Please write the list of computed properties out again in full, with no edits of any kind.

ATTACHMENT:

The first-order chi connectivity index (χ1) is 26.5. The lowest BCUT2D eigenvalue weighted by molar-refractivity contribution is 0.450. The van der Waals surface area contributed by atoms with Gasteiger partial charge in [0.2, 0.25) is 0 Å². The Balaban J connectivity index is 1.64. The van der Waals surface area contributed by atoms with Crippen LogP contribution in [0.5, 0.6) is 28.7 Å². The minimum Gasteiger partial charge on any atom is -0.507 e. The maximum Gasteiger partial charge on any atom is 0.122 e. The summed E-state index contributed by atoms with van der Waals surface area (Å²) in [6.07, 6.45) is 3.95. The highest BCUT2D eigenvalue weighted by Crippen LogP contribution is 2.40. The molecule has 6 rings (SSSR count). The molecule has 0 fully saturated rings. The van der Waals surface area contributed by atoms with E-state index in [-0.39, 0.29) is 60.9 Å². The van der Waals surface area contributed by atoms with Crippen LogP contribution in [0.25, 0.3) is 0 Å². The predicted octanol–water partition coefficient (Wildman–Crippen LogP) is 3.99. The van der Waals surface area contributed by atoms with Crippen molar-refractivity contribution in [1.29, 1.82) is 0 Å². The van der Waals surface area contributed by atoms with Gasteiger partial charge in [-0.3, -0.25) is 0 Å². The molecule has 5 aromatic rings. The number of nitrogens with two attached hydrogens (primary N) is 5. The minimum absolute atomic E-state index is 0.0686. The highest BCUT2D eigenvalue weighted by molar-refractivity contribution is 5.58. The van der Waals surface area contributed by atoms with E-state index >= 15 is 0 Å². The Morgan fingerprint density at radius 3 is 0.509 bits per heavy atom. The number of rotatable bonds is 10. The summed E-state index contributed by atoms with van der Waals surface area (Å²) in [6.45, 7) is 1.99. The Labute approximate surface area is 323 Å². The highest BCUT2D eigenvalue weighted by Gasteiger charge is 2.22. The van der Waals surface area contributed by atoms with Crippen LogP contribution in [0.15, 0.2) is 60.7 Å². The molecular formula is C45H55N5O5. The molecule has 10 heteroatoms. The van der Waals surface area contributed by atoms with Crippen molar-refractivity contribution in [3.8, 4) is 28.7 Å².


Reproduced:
The first-order chi connectivity index (χ1) is 26.5. The lowest BCUT2D eigenvalue weighted by molar-refractivity contribution is 0.450. The van der Waals surface area contributed by atoms with Gasteiger partial charge in [0.2, 0.25) is 0 Å². The Balaban J connectivity index is 1.64. The van der Waals surface area contributed by atoms with Crippen LogP contribution in [0.5, 0.6) is 28.7 Å². The minimum Gasteiger partial charge on any atom is -0.507 e. The maximum Gasteiger partial charge on any atom is 0.122 e. The summed E-state index contributed by atoms with van der Waals surface area (Å²) in [6.07, 6.45) is 3.95. The highest BCUT2D eigenvalue weighted by Crippen LogP contribution is 2.40. The molecule has 6 rings (SSSR count). The molecule has 0 fully saturated rings. The van der Waals surface area contributed by atoms with E-state index in [-0.39, 0.29) is 60.9 Å². The van der Waals surface area contributed by atoms with Crippen LogP contribution in [0.25, 0.3) is 0 Å². The predicted octanol–water partition coefficient (Wildman–Crippen LogP) is 3.99. The van der Waals surface area contributed by atoms with Crippen molar-refractivity contribution in [1.29, 1.82) is 0 Å². The van der Waals surface area contributed by atoms with Gasteiger partial charge in [-0.3, -0.25) is 0 Å². The molecule has 5 aromatic rings. The number of nitrogens with two attached hydrogens (primary N) is 5. The minimum absolute atomic E-state index is 0.0686. The highest BCUT2D eigenvalue weighted by molar-refractivity contribution is 5.58. The van der Waals surface area contributed by atoms with E-state index >= 15 is 0 Å². The Morgan fingerprint density at radius 3 is 0.509 bits per heavy atom. The number of rotatable bonds is 10. The summed E-state index contributed by atoms with van der Waals surface area (Å²) in [6.45, 7) is 1.99. The Labute approximate surface area is 323 Å². The highest BCUT2D eigenvalue weighted by Gasteiger charge is 2.22. The van der Waals surface area contributed by atoms with Crippen LogP contribution in [0.15, 0.2) is 60.7 Å². The molecular formula is C45H55N5O5. The molecule has 10 heteroatoms. The van der Waals surface area contributed by atoms with Crippen molar-refractivity contribution in [3.8, 4) is 28.7 Å².